On PowerPC (prior to POWER9 which introduces a higher-performance radix MMU), the mapping between virtual addresses and physical addresses is maintained by a set of hashed page tables, divided into page table entry groups, or PTEGs. (There is an alternate pathway using block address translation "BAT" registers but I'm going to ignore that for the purposes of this discussion.) The low memory globals region is 8K in size, so (with 32-bit PowerPC) we need two 4K memory pages to map to 0x0000 and 0x1000, which needn't be contiguous in real memory since we'll set up mappings for each page individually. The driver allocates three pages with malloc() and takes a page-aligned slice of two pages within it, then tries to find where in physical memory those pages got mapped to using get_memory_map(). Now we want to make those pages' effective address mapping in SheepShaver point to 0x0000 and 0x1000 instead.
To find a real address in 32-bit PowerPC, the top four bits of the effective address select one of 16 segment registers mapping each 256MB effective address block. The segment register's low 24 bits (the Virtual Segment ID) is combined with the 16-bit effective address' page number and 12-bit byte number within that page to generate a 52-bit virtual address. The VSID and the page number then get hashed and combined with the storage description register SDR1 to yield the address of the PTEG, the correct PTE is found within it, and the real page number within it then becomes the upper 20 bits of the resulting real page address. We're going to work this in a similar fashion to find the PTEG that would contain the mapping for these lowest page addresses.
Traditionally the number of PTEGs is optimally half the number of real pages to be accessed, and since the next highest power of two in a 288MB BeBox is 512MB, that means 229 addressable bytes in (divided by 4K, or 212) 217 pages. Halving that yields 216, or 65536, 64-byte PTEGs to equal a total size of 4MB. BeOS has a specific memory area for this, appropriately named pte_table, that we can look up with find_area() (thus giving us the effective address of the page table pointed to by SDR1). We find the relevant PTEG for each page by doing the same hashing steps the processor would do to resolve the address. In that PTEG, each PTE's highest bit is whether it's valid, followed by the 24-bit VSID, one bit for the hash type flag, five bits of the effective address called the Abbreviated Page Index, the 20-bit Real Page Number, and protection and access control fields.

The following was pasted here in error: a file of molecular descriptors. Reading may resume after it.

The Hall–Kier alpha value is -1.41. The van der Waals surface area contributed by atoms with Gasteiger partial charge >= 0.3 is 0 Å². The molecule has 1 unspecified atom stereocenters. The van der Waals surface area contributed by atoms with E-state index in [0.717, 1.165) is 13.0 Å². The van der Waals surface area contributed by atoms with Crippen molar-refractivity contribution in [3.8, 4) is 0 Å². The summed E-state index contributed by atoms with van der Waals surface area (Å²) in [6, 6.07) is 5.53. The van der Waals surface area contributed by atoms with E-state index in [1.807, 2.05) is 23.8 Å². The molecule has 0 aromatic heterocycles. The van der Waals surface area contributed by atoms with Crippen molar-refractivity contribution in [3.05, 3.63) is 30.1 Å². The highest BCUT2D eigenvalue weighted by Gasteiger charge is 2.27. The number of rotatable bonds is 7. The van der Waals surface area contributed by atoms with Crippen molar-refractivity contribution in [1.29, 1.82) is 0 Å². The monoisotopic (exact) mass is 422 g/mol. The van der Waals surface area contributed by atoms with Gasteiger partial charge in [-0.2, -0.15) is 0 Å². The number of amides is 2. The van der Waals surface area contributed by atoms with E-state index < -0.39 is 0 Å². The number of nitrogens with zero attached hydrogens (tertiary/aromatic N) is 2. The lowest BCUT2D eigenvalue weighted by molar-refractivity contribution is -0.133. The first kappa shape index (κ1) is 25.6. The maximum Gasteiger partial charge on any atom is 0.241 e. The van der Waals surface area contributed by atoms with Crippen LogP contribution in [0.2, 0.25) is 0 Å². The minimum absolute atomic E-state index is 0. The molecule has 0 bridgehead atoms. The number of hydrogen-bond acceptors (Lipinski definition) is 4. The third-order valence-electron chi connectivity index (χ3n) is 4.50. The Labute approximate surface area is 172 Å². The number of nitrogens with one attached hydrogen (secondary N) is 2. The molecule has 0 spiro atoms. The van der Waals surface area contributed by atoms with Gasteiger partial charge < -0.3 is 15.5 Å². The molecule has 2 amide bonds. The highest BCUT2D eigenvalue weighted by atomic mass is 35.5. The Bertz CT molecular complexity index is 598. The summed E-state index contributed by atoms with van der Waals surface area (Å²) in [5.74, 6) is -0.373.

We won't know the VSID without looking at the segment registers, but we can just walk the entire page table instead since we only have to set this mapping up once. When we find a valid PTE that matches the API, then we know this is a candidate PTEG and derive the VSID from that. We can then either directly modify an existing PTE within it or take advantage of the fact that each PTEG essentially offers up to eight hash collision resolution slots to add a PTE of our own. If we do this to the first place the CPU will look, we will take over that memory mapping for the life of the process.
The memory mapper conveniently has debug logging support for a simple tool called PortLogger that I patched up for BeOS R5. I compiled it with debugging on, restarted, ran PortLogger, started SheepShaver (it crashed, of course) and looked at the output: